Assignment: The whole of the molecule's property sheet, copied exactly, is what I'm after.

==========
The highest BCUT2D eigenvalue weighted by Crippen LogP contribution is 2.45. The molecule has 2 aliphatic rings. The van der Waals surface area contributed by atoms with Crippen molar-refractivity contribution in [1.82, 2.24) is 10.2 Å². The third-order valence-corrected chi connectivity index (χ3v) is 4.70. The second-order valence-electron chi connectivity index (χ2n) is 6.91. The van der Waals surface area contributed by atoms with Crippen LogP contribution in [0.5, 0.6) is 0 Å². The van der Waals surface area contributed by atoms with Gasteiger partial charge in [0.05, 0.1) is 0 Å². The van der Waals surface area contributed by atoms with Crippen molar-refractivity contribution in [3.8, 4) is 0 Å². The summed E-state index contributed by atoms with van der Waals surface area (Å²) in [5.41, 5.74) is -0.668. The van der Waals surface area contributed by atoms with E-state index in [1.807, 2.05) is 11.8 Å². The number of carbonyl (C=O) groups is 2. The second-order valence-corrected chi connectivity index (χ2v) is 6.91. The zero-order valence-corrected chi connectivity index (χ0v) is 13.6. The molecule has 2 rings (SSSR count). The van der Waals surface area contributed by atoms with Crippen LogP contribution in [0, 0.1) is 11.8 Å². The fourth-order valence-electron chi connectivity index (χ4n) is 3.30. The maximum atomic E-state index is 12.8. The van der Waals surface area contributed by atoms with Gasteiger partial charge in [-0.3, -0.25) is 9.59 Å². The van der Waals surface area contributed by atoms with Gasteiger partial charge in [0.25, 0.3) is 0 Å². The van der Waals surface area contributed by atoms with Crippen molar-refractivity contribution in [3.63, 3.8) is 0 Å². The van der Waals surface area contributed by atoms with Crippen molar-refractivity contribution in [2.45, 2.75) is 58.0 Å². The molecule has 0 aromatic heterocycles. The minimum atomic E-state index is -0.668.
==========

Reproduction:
The highest BCUT2D eigenvalue weighted by Crippen LogP contribution is 2.45. The molecule has 2 aliphatic rings. The van der Waals surface area contributed by atoms with Crippen molar-refractivity contribution in [1.82, 2.24) is 10.2 Å². The third-order valence-corrected chi connectivity index (χ3v) is 4.70. The second-order valence-electron chi connectivity index (χ2n) is 6.91. The van der Waals surface area contributed by atoms with Crippen LogP contribution in [0.5, 0.6) is 0 Å². The van der Waals surface area contributed by atoms with Gasteiger partial charge in [0.05, 0.1) is 0 Å². The van der Waals surface area contributed by atoms with Crippen molar-refractivity contribution in [3.8, 4) is 0 Å². The summed E-state index contributed by atoms with van der Waals surface area (Å²) in [5.41, 5.74) is -0.668. The van der Waals surface area contributed by atoms with E-state index in [1.807, 2.05) is 11.8 Å². The number of carbonyl (C=O) groups is 2. The second-order valence-corrected chi connectivity index (χ2v) is 6.91. The zero-order valence-corrected chi connectivity index (χ0v) is 13.6. The molecule has 2 rings (SSSR count). The van der Waals surface area contributed by atoms with Crippen LogP contribution in [0, 0.1) is 11.8 Å². The fourth-order valence-electron chi connectivity index (χ4n) is 3.30. The maximum atomic E-state index is 12.8. The van der Waals surface area contributed by atoms with Gasteiger partial charge in [-0.3, -0.25) is 9.59 Å². The van der Waals surface area contributed by atoms with Gasteiger partial charge in [0.25, 0.3) is 0 Å². The van der Waals surface area contributed by atoms with Crippen molar-refractivity contribution in [3.63, 3.8) is 0 Å². The van der Waals surface area contributed by atoms with Crippen molar-refractivity contribution in [2.45, 2.75) is 58.0 Å². The molecule has 0 aromatic heterocycles. The minimum atomic E-state index is -0.668.